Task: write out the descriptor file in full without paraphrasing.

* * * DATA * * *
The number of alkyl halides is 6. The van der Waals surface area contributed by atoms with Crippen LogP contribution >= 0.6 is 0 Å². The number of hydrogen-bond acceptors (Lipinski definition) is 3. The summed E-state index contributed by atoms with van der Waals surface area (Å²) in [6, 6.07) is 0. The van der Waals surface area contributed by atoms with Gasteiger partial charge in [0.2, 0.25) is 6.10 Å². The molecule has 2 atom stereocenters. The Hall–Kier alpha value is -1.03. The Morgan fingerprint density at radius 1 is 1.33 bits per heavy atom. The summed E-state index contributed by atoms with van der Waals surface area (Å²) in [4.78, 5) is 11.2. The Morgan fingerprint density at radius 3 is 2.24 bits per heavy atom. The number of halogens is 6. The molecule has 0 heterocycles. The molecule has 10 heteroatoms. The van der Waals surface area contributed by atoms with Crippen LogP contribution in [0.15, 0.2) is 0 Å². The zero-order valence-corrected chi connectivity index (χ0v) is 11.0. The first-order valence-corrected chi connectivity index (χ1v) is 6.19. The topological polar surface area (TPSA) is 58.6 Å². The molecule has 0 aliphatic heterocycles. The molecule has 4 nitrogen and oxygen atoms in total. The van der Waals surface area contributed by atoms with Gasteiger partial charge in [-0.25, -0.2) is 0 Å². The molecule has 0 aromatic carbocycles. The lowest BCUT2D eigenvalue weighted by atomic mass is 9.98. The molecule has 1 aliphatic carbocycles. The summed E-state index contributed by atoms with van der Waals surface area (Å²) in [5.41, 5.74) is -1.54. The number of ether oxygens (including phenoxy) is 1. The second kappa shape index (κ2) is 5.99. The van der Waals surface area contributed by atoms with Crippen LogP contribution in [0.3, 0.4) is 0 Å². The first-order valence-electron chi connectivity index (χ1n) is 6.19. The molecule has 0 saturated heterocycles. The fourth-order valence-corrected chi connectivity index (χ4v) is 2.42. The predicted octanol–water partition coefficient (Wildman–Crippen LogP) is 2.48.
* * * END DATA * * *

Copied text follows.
The number of alkyl halides is 6. The van der Waals surface area contributed by atoms with Crippen LogP contribution >= 0.6 is 0 Å². The number of hydrogen-bond acceptors (Lipinski definition) is 3. The summed E-state index contributed by atoms with van der Waals surface area (Å²) in [6, 6.07) is 0. The van der Waals surface area contributed by atoms with Gasteiger partial charge in [0.2, 0.25) is 6.10 Å². The molecule has 2 atom stereocenters. The Hall–Kier alpha value is -1.03. The Morgan fingerprint density at radius 1 is 1.33 bits per heavy atom. The summed E-state index contributed by atoms with van der Waals surface area (Å²) in [4.78, 5) is 11.2. The Morgan fingerprint density at radius 3 is 2.24 bits per heavy atom. The number of halogens is 6. The molecule has 0 heterocycles. The molecule has 10 heteroatoms. The van der Waals surface area contributed by atoms with Crippen LogP contribution in [0.15, 0.2) is 0 Å². The zero-order valence-corrected chi connectivity index (χ0v) is 11.0. The first-order valence-corrected chi connectivity index (χ1v) is 6.19. The topological polar surface area (TPSA) is 58.6 Å². The molecule has 0 aliphatic heterocycles. The molecule has 4 nitrogen and oxygen atoms in total. The van der Waals surface area contributed by atoms with Gasteiger partial charge in [-0.25, -0.2) is 0 Å². The molecule has 0 aromatic carbocycles. The lowest BCUT2D eigenvalue weighted by atomic mass is 9.98. The molecule has 1 aliphatic carbocycles. The summed E-state index contributed by atoms with van der Waals surface area (Å²) in [5.41, 5.74) is -1.54. The number of ether oxygens (including phenoxy) is 1. The second kappa shape index (κ2) is 5.99. The van der Waals surface area contributed by atoms with Crippen LogP contribution in [0.3, 0.4) is 0 Å². The first-order valence-electron chi connectivity index (χ1n) is 6.19. The molecule has 0 saturated heterocycles. The fourth-order valence-corrected chi connectivity index (χ4v) is 2.42. The predicted octanol–water partition coefficient (Wildman–Crippen LogP) is 2.48.